At least 24 people were arrested in Louisville during the second night of protests over a grand jury’s decision not to indict police officers on criminal charges directly related to the death of Breonna Taylor.
Louisville Metro Police said early Friday that the demonstrators were arrested before 1 a.m. on charges including unlawful assembly, failure to disperse and riot in the first degree.
Among the arrests during Thursday's demonstrations was state Rep. Attica Scott, who recently pre-filed a bill to end no-knock warrants throughout Kentucky.
Officials said that Scott, among others, was taken into custody outside a church as she was trying to gather with the crowd.
She was booked on three charges, including first-degree rioting, which is a felony. Her daughter was also arrested with her.
Authorities alleged that protesters broke windows at a restaurant, damaged city buses, tried to set a fire and threw a flare into the street. Police eventually declared the gatherings downtown an unlawful assembly, and told people protesting to disperse.
The order came as people stayed out after a 9 p.m. curfew. Police could be heard yelling over loudspeakers for the hundreds of people to go home or be subject to the use of chemical irritants.
The agency also denied accusations that circulated on social media that officers were waiting for a decision from lawyers about whether they could “storm” a private church property where hundreds of protesters had gathered to avoid arrest after the city’s curfew went into effect.
The protesters disbanded around 11 p.m. Thursday after negotiating with police in riot gear, who also pulled back.
In Los Angeles, authorities said at least one person was hurt when a vehicle ran into a small crowd of people protesting police brutality Thursday night.
Los Angeles Fire Department spokesperson Nicholas Prange said an ambulance transported one patient to a hospital in unknown condition following the hit-and-run at Sunset Boulevard and Seward Street in Hollywood shortly before 9 p.m. local time.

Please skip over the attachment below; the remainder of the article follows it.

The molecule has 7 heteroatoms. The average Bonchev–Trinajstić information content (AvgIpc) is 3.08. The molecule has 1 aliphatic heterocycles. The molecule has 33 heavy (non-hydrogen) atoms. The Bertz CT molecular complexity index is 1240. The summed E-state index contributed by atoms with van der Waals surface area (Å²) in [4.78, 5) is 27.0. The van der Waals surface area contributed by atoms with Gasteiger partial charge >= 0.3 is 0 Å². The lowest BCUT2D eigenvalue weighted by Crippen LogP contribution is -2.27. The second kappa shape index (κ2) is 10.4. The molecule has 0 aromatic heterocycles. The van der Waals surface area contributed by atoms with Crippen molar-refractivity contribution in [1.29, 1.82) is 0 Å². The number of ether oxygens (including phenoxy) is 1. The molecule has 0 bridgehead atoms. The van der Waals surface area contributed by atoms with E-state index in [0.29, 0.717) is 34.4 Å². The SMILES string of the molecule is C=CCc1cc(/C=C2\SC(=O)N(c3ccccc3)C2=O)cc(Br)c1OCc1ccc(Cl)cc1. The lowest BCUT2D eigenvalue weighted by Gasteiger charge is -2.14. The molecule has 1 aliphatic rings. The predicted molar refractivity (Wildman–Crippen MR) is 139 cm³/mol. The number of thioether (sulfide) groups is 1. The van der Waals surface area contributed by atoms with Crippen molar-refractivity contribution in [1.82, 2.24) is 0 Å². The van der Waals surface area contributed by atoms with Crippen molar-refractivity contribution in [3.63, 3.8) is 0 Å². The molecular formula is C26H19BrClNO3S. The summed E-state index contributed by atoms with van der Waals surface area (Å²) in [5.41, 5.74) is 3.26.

About 30 minutes later, KCAL9 TV showed helicopter footage of a white sedan pushing slowly through a crowd of marchers blocking another intersection on Sunset.
A group of protesters in a black pickup truck chased down the white sedan and cut it off. They confronted the driver and banged on the sedan’s windows before the car drove away.
It wasn’t immediately known if anyone was hurt in the second incident.
There were no arrests. Los Angeles Police Officer J. Chavez says investigators are still gathering information about both incidents.
The protests in Louisville and cities across the country came amid growing calls for the Kentucky attorney general to release evidence in the fatal shooting in the wake of a grand jury declining to charge three officers with her killing.
Earlier, as people marched in downtown Louisville, dozens of demonstrators veered off the route and confronted a group of people dressed in military-style outfits and carrying rifles.
The protesters chanted "Black lives matter" and "No justice, no peace."
Other members of the march eventually called the demonstrators back to the protest.
Earlier, the governor led the calls to make public the evidence presented to the grand jury.
"We ought to be able to see the evidence and see the facts that led to that conclusion," Gov. Andy Beshear told CNN on Thursday, adding that he asked the attorney general to post the grand jury evidence online. "I trust the people of Kentucky with the truth. I trust them to be able to look at the facts, but they're not able to do that right now."
More than six months after Taylor was shot to death after Louisville police officers broke down the door to her apartment while executing a warrant, a grand jury decided to indict only one of the three officers involved on first-degree wanton endangerment charges.
The charge applies to the risk put on Taylor's neighbors but does not aim to hold the officer responsible for her death.
Now, Taylor's family wants Kentucky Attorney General Daniel Cameron to release transcripts of the grand jury proceedings, according to family attorney Ben Crump.
"What did (Cameron's office) present to the grand jury? That is the question everybody is asking," Crump said Thursday.
Steve Romines, an attorney for Taylor's boyfriend, also called for the release of the grand jury file, saying it would "show the information they presented to the grand jury was simply designed not to charge these officers."
"Throughout the last six months, there hasn't been really any explanation of the process, the evidence you'd have to secure, what it even takes to make certain charges," Gov. Beshear said. "And then the evidence itself, to date, has not been shared. Certainly, I think that now is the time."
Mayor Greg Fischer said Thursday the city was working with the attorney general's office and the FBI to determine what information could be released without interfering with a series of ongoing investigations, including one by the FBI.